Britain’s first geothermal lido opens in Cornwall, where natural saltwater is warmed to a toasty 35C
- The new geothermal lido is a feature of the Art Deco Jubilee Pool, which is located in Penzance
- The pool, part of a £1.8million upgrade, has a capacity of 50 – although it’s currently capped at 15
- It is hoped that the new geothermal pool will ‘act as a showcase for geothermal, low carbon heat supply’
Experiencing Iceland’s amazing geothermal lagoons is a real hassle for Britons at the moment, as they have to quarantine for up to 14 days upon arrival in the country.
Luckily, they can now enjoy a similar experience right here in the UK, because the country’s first geothermal lido has opened in Cornwall.
It is a new feature of the open-air Jubilee Pool in Penzance and contains natural saltwater heated to a toasty 35C.
The new geothermal lido, left, at the Jubilee Pool in Penzance, where natural saltwater is heated to a toasty 35C
The pool, pictured, is the first of its kind in the UK. Its normal capacity will be 50 – although it is currently capped at a social-distancing-friendly 15
The geothermal pool, which opened to the public last week, is part of a £1.8million investment programme
The pool, in the foreground, is heated by extracting warm water from a geothermal well that is 1,345ft (410m) deep
The geothermal pool, which opened to the public last week, is part of a £1.8million upgrade for the Art Deco Jubilee Pool, which is divided into three sections – the geothermal pool, a much larger non-heated main pool and a smaller learner pool for children.
Some of the money was raised via a public share offering, with 1,400 shareholders, of which 970 are local to Penzance, stumping up £540,000.
The idea of introducing a geothermal section was first mooted 10 years ago by Charlie Nixon – the brother of former Jubilee Pool director Martin Nixon – who experienced bathing in geothermal pools in New Zealand and told Cornwall Council how people often struggled in the Cornish pool’s chilly temperatures.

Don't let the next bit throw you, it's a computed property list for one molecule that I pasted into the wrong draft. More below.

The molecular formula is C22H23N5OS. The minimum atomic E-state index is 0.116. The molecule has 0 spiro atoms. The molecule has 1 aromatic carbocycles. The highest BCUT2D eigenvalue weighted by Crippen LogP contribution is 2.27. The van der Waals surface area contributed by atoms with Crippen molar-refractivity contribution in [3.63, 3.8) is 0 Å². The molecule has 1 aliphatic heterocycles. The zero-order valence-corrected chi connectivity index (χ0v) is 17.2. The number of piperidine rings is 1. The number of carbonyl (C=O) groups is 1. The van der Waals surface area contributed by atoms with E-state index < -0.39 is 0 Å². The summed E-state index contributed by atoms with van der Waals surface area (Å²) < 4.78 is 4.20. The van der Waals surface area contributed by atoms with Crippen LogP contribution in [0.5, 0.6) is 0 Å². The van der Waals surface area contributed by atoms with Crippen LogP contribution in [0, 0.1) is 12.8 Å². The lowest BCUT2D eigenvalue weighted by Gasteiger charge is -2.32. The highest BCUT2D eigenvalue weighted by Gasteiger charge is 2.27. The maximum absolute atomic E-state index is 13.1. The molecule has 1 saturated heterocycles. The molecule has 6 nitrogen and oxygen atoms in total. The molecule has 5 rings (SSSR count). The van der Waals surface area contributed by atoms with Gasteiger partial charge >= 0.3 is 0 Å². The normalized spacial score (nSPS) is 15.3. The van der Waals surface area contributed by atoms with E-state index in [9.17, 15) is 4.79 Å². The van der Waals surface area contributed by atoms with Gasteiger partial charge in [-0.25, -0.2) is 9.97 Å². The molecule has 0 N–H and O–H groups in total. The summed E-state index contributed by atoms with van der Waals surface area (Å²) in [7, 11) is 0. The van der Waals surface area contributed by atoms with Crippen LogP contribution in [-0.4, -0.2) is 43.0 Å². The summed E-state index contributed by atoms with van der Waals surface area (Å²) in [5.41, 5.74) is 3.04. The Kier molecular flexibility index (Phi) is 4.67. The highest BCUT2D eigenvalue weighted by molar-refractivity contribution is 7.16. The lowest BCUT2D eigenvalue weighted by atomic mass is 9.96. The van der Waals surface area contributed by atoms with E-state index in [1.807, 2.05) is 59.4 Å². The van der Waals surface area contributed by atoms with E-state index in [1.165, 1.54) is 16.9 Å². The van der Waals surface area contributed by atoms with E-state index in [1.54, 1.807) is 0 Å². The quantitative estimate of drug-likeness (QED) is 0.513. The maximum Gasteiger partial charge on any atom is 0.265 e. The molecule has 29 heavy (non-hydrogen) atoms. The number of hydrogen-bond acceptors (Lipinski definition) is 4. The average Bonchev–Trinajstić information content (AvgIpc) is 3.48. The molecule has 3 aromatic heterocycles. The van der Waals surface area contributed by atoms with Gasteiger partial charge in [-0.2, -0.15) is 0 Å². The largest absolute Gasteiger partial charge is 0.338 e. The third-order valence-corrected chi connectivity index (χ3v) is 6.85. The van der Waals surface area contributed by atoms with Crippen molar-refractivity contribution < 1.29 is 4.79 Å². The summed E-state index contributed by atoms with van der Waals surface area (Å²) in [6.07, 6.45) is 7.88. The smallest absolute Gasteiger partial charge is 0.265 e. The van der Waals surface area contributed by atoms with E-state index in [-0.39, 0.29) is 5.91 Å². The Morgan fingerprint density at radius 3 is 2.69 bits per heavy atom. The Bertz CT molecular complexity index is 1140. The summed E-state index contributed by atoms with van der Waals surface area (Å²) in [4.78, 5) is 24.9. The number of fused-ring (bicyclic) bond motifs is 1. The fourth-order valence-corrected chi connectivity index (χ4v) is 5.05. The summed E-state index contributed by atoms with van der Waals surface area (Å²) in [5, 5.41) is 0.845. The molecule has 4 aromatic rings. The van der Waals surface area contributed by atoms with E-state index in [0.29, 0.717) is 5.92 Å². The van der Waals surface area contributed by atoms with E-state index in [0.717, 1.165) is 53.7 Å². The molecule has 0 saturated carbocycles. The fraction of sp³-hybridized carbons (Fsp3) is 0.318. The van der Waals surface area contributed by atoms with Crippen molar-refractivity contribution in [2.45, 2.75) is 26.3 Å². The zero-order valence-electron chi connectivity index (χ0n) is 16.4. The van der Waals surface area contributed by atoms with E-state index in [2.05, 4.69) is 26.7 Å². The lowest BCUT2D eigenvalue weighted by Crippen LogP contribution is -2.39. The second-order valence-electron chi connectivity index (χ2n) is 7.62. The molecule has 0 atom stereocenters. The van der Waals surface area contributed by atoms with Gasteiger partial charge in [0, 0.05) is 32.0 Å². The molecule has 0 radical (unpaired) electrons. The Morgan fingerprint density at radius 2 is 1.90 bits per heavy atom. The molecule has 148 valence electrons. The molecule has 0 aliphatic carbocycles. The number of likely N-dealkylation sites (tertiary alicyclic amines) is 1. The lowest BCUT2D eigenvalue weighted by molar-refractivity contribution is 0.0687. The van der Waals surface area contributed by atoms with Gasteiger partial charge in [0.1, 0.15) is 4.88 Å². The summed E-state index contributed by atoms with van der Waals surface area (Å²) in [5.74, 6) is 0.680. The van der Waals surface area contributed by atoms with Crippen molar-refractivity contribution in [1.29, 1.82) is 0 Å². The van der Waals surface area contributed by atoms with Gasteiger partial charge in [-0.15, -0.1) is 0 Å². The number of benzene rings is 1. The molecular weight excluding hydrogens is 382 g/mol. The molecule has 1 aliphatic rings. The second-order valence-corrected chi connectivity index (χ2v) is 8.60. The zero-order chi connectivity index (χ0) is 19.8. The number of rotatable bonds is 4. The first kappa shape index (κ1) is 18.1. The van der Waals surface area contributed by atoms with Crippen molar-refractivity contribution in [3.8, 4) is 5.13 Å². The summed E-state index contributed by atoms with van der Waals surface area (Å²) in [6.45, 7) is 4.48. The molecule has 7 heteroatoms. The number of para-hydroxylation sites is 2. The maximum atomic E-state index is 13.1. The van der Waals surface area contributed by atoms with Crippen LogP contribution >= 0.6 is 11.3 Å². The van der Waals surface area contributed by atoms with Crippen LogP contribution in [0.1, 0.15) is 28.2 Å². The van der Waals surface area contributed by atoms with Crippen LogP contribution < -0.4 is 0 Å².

It is hoped that the new geothermal pool can remain open all year round and its normal capacity will be 50 – although it is currently 15 due to Covid-19 restrictions.
The Jubilee Pool’s website explains how the pool is heated using a geothermal well that is 1,345ft (410m) deep.
It says: ‘The system operates by extracting warm water from one geothermal well, taking the heat out of that water using heat pumps and distributing it to the pool via a heat exchanger, before re-injecting the cooler water back into the ground.
A local family, with a long history of using the Jubilee Pool, were the first people to experience using the new geothermal pool
The geothermal pool is open Tuesday to Saturdays with hour-long sessions available. Adult tickets cost £11.75
A young swimmer tries out the new geothermal pool. It is hoped it will ‘act as a showcase for geothermal, low carbon heat supply’
‘The initial pool heating results suggest that it’s about 80 per cent geothermal, but ultimately all the energy is coming from our geothermal well. We are using the heat pumps to concentrate that energy to the exact temperature required for the pool.
‘This combined system means that the temperature of the pool can be sustained with a very low carbon footprint.
‘The system is the first of its kind in the United Kingdom and will act as a showcase for geothermal, low carbon heat supply.’
However, the website does point out that although it is the first geothermal lido, it is not the first geothermal bath in the UK: ‘The Romans beat us to it by 2,000 years in Bath!’
As well as the geothermal pool, the £1.8million investment also paid for upgraded changing facilities and showers, a new cafe with double the seating capacity and a new multi-purpose community space.
The geothermal pool is open Tuesday to Saturdays with hour-long sessions available. Adult tickets cost £11.75.